Let’s start with silver-maned, stately Rex Tillerson, Donald Trump’s pick for secretary of state. Who could deny that the former ExxonMobil CEO has a foreign minister’s bearing? Trump reportedly chose him over neocon firebrand John Bolton partly for that reason. (Among other things, Bolton was mustachioed, something the new president apparently doesn’t care for.) But an august persona can only do so much; it can’t offset a lack of professional diplomatic experience.
That became all-too-apparent during Tillerson’s January 11th confirmation hearing before the Senate Foreign Relations Committee. He was asked for his view on the military infrastructure China has been creating on various islands in the South China Sea, the ownership of which other Asian countries, including Taiwan, the Philippines, Vietnam, Malaysia, and Brunei claim as well . China’s actions, he replied, were “extremely worrisome,” likening them to Russia’s annexation of Ukraine’s Crimean peninsula, an infraction for which Russia was slapped with economic sanctions.
The then-secretary-of-state-designate — he’s since been confirmed, despite many negative votes — didn’t, however, stop there. Evidently, he wanted to communicate to the Chinese leadership in Beijing that the new administration was already irked beyond measure with them. So he added, “We’re going to have to send China’s leaders a clear signal: that, first, the island building stops and, second, your access to those islands is not going to be allowed.” Functionally, that fell little short of being an announcement of a future act of war, since not allowing “access” to those islands would clearly involve military moves. In what amounted to a there’s-a-new-sheriff-in-town warning, he then doubled down yet again, insisting, slightly incoherently (in the tradition of his new boss) that “the failure of a response has allowed them to just keep pushing the envelope on this.”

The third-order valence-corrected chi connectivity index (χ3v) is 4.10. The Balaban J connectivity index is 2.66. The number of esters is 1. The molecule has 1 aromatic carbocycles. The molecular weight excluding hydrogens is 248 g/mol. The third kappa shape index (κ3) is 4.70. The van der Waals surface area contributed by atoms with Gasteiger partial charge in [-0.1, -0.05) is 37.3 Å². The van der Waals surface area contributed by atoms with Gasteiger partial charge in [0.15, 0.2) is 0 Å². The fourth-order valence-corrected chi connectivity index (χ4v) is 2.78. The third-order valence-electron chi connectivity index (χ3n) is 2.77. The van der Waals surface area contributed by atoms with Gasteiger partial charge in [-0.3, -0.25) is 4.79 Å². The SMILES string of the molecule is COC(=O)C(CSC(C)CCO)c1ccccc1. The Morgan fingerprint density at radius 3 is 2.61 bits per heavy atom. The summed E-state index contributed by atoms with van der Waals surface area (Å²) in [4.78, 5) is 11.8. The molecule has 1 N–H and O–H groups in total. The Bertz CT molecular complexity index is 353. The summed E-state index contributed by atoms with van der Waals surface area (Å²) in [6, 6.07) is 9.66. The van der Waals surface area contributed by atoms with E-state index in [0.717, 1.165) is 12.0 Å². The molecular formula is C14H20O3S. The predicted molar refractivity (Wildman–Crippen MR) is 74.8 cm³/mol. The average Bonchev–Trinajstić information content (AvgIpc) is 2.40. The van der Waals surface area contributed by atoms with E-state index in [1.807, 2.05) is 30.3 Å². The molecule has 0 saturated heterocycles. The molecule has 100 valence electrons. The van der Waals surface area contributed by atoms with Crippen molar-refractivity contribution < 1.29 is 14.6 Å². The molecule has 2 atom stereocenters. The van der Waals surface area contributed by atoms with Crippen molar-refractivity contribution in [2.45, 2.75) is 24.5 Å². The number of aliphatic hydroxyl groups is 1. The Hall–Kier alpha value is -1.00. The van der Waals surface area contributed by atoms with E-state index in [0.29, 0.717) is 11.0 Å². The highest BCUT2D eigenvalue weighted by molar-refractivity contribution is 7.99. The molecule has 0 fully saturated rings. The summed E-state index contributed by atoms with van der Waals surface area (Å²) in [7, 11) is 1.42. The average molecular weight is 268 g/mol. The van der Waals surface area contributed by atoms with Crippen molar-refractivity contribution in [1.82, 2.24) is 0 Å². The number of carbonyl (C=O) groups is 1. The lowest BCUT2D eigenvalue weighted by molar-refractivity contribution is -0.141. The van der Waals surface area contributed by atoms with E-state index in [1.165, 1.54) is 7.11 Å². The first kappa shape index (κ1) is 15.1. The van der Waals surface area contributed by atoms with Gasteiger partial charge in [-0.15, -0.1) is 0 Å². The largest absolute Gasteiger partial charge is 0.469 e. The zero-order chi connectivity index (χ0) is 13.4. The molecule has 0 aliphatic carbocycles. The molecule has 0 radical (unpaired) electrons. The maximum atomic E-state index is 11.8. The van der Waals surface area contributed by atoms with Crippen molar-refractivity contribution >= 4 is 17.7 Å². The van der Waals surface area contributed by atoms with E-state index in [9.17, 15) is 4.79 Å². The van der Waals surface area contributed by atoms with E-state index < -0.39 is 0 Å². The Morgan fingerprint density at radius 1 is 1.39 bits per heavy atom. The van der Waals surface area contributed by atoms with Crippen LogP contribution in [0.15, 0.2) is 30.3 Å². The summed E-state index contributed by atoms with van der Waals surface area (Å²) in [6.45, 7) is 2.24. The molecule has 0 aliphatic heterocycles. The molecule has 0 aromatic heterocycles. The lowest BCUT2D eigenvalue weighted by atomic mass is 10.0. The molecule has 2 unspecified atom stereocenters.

All right, so maybe a novice had a bad day. Maybe the secretary-of-state-to-be simply ad-libbed and misspoke… whatever. If so, you might have expected a later clarification from him or from someone on the Trump national security team anyway.
That didn’t happen; instead, that team stuck to its guns. White House Press Secretary Sean Spicer made no effort to add nuance to, let alone walk back, Tillerson’s remarks. During his first official press briefing on January 23rd, Spicer declared that the United States “is going to make sure we defend our interests there” — in the South China Sea, that is — and that “if those islands are in fact in international waters and not part of China proper, then yes, we are going to make sure that we defend international territories from being taken over by one country.”
And what of Trump’s own views on the island controversy? Never one to pass up an opportunity for hyperbole, during the presidential campaign he swore that, on those tiny islands, China was building “a military fortress the likes of which the world has not seen.” As it happened, he wasn’t speaking about, say, the forces that Hitler massed for the ill-fated Operation Barbarossa, launched in June 1941 with the aim of crushing the Red Army and the Soviet Union, or those deployed for the June 1944 Normandy landing, which sealed Nazi Germany’s fate. When applied to what China has been up to in the South China Sea, his statement fell instantly into the not-yet-named category of “alternative facts.”